We recently held a Prayer Event at St George’s which was supported by a number of groups. You can read about it in our Winter Edition of Focus.  It is timely therefore, that we should receive this article to share with you from The Church of Scotland Mission and Discipleship Council this month too.

And when you pray….                                                            Matthew 6:7a

“How do you eat yours?” That was the question in a certain egg-shaped confectionery advert. The implication being that there is no right way to do it, but rather it’s about how you best experience the egg.

How do you pray?

Perhaps you haven’t really thought about it too much. Perhaps it’s now hard to concentrate because you’re thinking about chocolate, but regardless of appetite, past experiences, how we wrap it up or try to explain it, prayer can be rather confusing. It can often be a mystery. It can at times seem like a chore. It can even be a blessed relief.

So then, how do you pray?

Are you a morning person? Do you greet the sunrise with thanks and praise to our God? Do you utter hopeful words and try and live them throughout the day to come? Are you more spontaneous? Do you respond to life with a ‘breath prayer’, off the cuff, as life makes you dance to its tune and in each moment you seek the steadying hand of our Creator and Sustainer?

Perhaps you find yourself needing space. Like a free-diver coming up for air after plumbing the depths. Maybe you carve out some time in your day to be still and know the presence of God. You may prefer to reflect on your day in the presence of God, as was the practice of Ignatius of Loyola, who gave us the daily examen – a way of praying that helps us recognise God’s presence in the midst of the day just lived.

The practice of prayer is part of the lifeblood of our faith. We may find ourselves in the darkest of circumstances, when prayer is the only thing that we can turn to for comfort. We might see prayer as that thing we do together on a Sunday, or as the words said on our behalf by a minister or worship leader. Maybe it is the one thing that keeps us going, those times when we can just let God know how we are feeling. It might even be that thing that happens by accident or that we’re unaware of until, looking back on a time of quiet, perhaps with a cup of tea or watching the world go by from our living room window, we realise that in the stillness, God was there the whole time.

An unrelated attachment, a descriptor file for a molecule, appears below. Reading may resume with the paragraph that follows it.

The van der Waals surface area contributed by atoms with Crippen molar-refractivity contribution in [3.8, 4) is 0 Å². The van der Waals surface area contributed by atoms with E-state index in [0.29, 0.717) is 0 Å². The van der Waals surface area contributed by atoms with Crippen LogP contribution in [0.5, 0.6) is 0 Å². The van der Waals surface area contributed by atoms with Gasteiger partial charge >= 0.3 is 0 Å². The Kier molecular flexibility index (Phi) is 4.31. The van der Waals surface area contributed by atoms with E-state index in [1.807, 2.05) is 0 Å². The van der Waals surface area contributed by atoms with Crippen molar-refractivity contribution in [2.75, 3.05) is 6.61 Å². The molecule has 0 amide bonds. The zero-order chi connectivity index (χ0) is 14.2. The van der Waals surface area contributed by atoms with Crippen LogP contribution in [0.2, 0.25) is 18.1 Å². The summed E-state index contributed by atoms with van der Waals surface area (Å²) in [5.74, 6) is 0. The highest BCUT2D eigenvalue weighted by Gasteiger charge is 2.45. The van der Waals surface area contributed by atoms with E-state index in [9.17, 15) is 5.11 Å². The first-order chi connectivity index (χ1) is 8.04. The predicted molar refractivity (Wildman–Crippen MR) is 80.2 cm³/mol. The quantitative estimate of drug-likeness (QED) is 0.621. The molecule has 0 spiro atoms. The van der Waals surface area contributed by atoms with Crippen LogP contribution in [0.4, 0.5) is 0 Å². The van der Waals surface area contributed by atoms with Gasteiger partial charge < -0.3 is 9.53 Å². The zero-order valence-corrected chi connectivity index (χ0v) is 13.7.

Whatever your habit or preference may not really matter. What is important is that we are having the conversation, that we are opening ourselves up to God in whatever moment we can manage, that in some way prayer is part of our life. Prayer may be a constant companion on the journey, or a friend that visits once in a while, to bring comfort and solace. It may be something deeper, more mysterious that is largely left unspoken, something felt, yearned for, grieved over or something long-forgotten brought to mind.

How we pray then, is not the most important thing, but rather that the experience of prayer and the encounter with God is recognised. That our faith is tended and our relationship with God is nurtured, in precious moments. No fancy wrapping is needed and it may not always taste sweet but, in the midst of life, listening for and opening our hearts to God is indeed food for the soul.


Resourcing Worship Team, Mission & Discipleship Council

Church of Scotland

November 2018